It is the morning after Amphan, the first tropical cyclone of the 2020 season in the Northern Indian Ocean, hit coastal districts of Bangladesh and India's West Bengal as well as Odisha states, wreaking the kind of varied destruction only cyclones can. Buildings with their roofs blown off, trees uprooted as if in a procession, crops and cropland destroyed, hundreds upon hundreds of miles of powerlines rendered useless- reportedly a million people in Bangladesh spent the night without electricity, on top of 10 killed. And yet, the unmistakable feeling to which the country arose today was one of having dodged a bullet.
Which is not to say there was any fluke involved, or a preponderance of chance about it. By now it is well-known that the country has a well-designed and well-practised government-led but community-driven routine for dealing with the severe weather systems brewing in the Bay of Bengal and destined to head our way at least once or twice in each of the two relative short windows bracketing the monsoon. The legitimate concern was whether it would all get too much for all agencies involved in upholding emergency services, coming as Amphan did in the midst of a pandemic.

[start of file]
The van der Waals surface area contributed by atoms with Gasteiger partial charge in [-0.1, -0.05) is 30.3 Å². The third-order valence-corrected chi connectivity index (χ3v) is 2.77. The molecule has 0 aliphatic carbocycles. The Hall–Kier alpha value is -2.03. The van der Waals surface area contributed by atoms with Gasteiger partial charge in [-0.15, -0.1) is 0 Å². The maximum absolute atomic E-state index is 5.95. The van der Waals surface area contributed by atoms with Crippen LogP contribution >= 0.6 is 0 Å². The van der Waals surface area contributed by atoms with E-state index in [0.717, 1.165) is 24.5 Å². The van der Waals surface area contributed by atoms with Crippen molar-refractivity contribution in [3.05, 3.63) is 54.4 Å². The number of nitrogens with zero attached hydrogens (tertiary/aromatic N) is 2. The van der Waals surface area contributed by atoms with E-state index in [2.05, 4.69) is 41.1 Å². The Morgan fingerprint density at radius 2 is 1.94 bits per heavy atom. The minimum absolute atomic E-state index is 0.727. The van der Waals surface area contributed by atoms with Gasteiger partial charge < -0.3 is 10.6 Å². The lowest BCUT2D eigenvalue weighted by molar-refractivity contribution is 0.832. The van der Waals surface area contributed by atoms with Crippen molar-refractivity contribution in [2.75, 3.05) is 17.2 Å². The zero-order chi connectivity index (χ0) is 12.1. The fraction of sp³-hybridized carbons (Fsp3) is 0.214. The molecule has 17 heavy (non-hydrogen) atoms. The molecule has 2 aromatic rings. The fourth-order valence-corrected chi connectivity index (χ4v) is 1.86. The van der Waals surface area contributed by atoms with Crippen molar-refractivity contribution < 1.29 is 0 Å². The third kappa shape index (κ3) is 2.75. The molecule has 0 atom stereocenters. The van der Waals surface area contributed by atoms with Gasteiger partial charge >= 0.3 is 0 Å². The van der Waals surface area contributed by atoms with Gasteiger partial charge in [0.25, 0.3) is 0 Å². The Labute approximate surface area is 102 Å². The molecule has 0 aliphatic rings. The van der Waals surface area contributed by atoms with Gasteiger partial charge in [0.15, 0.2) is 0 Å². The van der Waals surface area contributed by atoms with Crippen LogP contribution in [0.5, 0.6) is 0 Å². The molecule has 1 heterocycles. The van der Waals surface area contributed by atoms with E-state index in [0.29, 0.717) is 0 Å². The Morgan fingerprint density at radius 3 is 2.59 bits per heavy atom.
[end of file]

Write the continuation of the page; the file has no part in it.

It was a worry that permeated both sides of the border, seeing as India and Bangladesh at present find themselves in remarkably similar positions in dealing with their local epidemics - too late to gather up the urgency that could have proved useful at the start of March rather than the end, here we are peeking into June, with no end in sight to the incessant spread of SARS-CoV-2.
In the end, it would have to be said the system held up well, with no gaps opening up in the pathway from early warning to localised communication leading to evacuation and shelter. By the time it arrived in Bangladesh Amphan too was bereft of much of the prowess that had marked it out as the 'strongest storm this century' (i.e. the 21st) to have formed in the Bay of Bengal, earning the rare accolade of 'Super Cyclone' while it was (thankfully) still deep in the ocean.Initial reports suggest the densely populated southern regions of West Bengal bore the brunt of the onslaught, including Kolkata.
In any case I don't think any of us would have been alone in welcoming the distraction from the constant and ubiquitous news of the virus, that has cornered the news agenda since at least March to an extent that must be unprecedented in the history of news media. To which we inevitably now return. Trust a pandemic to make an old news hand even miss a destructive cyclone!
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